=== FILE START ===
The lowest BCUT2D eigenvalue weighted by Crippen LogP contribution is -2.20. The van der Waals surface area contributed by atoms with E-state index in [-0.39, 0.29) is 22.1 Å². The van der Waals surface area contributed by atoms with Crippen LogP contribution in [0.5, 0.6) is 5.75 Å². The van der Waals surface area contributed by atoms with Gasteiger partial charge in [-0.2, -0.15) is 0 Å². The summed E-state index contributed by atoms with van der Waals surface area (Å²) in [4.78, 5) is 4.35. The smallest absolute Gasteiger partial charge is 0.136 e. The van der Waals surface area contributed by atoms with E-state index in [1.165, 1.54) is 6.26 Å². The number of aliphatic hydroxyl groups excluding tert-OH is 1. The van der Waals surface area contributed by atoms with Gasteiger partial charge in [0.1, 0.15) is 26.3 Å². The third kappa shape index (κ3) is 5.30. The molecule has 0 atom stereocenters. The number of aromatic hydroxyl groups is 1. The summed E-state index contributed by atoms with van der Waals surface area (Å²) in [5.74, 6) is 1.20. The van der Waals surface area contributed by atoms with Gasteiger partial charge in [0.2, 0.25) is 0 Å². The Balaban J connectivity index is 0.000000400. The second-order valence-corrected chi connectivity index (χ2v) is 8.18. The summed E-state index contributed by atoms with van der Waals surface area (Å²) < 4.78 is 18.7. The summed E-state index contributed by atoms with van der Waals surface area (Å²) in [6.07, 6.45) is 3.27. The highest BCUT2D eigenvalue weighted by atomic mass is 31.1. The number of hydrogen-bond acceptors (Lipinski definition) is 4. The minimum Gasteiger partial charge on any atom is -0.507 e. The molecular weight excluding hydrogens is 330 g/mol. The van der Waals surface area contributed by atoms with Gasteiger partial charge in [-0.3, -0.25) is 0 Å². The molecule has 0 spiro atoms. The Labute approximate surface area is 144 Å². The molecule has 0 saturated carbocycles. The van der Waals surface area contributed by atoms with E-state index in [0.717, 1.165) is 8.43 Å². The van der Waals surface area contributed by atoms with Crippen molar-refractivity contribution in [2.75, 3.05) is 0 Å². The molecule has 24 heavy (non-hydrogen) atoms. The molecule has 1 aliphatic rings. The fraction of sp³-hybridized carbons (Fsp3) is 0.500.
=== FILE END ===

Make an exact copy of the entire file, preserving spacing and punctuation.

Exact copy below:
The lowest BCUT2D eigenvalue weighted by Crippen LogP contribution is -2.20. The van der Waals surface area contributed by atoms with E-state index in [-0.39, 0.29) is 22.1 Å². The van der Waals surface area contributed by atoms with Crippen LogP contribution in [0.5, 0.6) is 5.75 Å². The van der Waals surface area contributed by atoms with Gasteiger partial charge in [-0.2, -0.15) is 0 Å². The summed E-state index contributed by atoms with van der Waals surface area (Å²) in [4.78, 5) is 4.35. The smallest absolute Gasteiger partial charge is 0.136 e. The van der Waals surface area contributed by atoms with E-state index in [1.165, 1.54) is 6.26 Å². The number of aliphatic hydroxyl groups excluding tert-OH is 1. The van der Waals surface area contributed by atoms with Gasteiger partial charge in [0.1, 0.15) is 26.3 Å². The third kappa shape index (κ3) is 5.30. The molecule has 0 atom stereocenters. The number of aromatic hydroxyl groups is 1. The summed E-state index contributed by atoms with van der Waals surface area (Å²) in [5.74, 6) is 1.20. The van der Waals surface area contributed by atoms with Gasteiger partial charge in [0.2, 0.25) is 0 Å². The Balaban J connectivity index is 0.000000400. The second-order valence-corrected chi connectivity index (χ2v) is 8.18. The summed E-state index contributed by atoms with van der Waals surface area (Å²) < 4.78 is 18.7. The summed E-state index contributed by atoms with van der Waals surface area (Å²) in [6.07, 6.45) is 3.27. The highest BCUT2D eigenvalue weighted by atomic mass is 31.1. The number of hydrogen-bond acceptors (Lipinski definition) is 4. The minimum Gasteiger partial charge on any atom is -0.507 e. The molecular weight excluding hydrogens is 330 g/mol. The van der Waals surface area contributed by atoms with Gasteiger partial charge in [-0.3, -0.25) is 0 Å². The molecule has 0 spiro atoms. The Labute approximate surface area is 144 Å². The molecule has 0 saturated carbocycles. The van der Waals surface area contributed by atoms with E-state index in [0.717, 1.165) is 8.43 Å². The van der Waals surface area contributed by atoms with Crippen molar-refractivity contribution in [2.75, 3.05) is 0 Å². The molecule has 24 heavy (non-hydrogen) atoms. The molecule has 1 aliphatic rings. The fraction of sp³-hybridized carbons (Fsp3) is 0.500.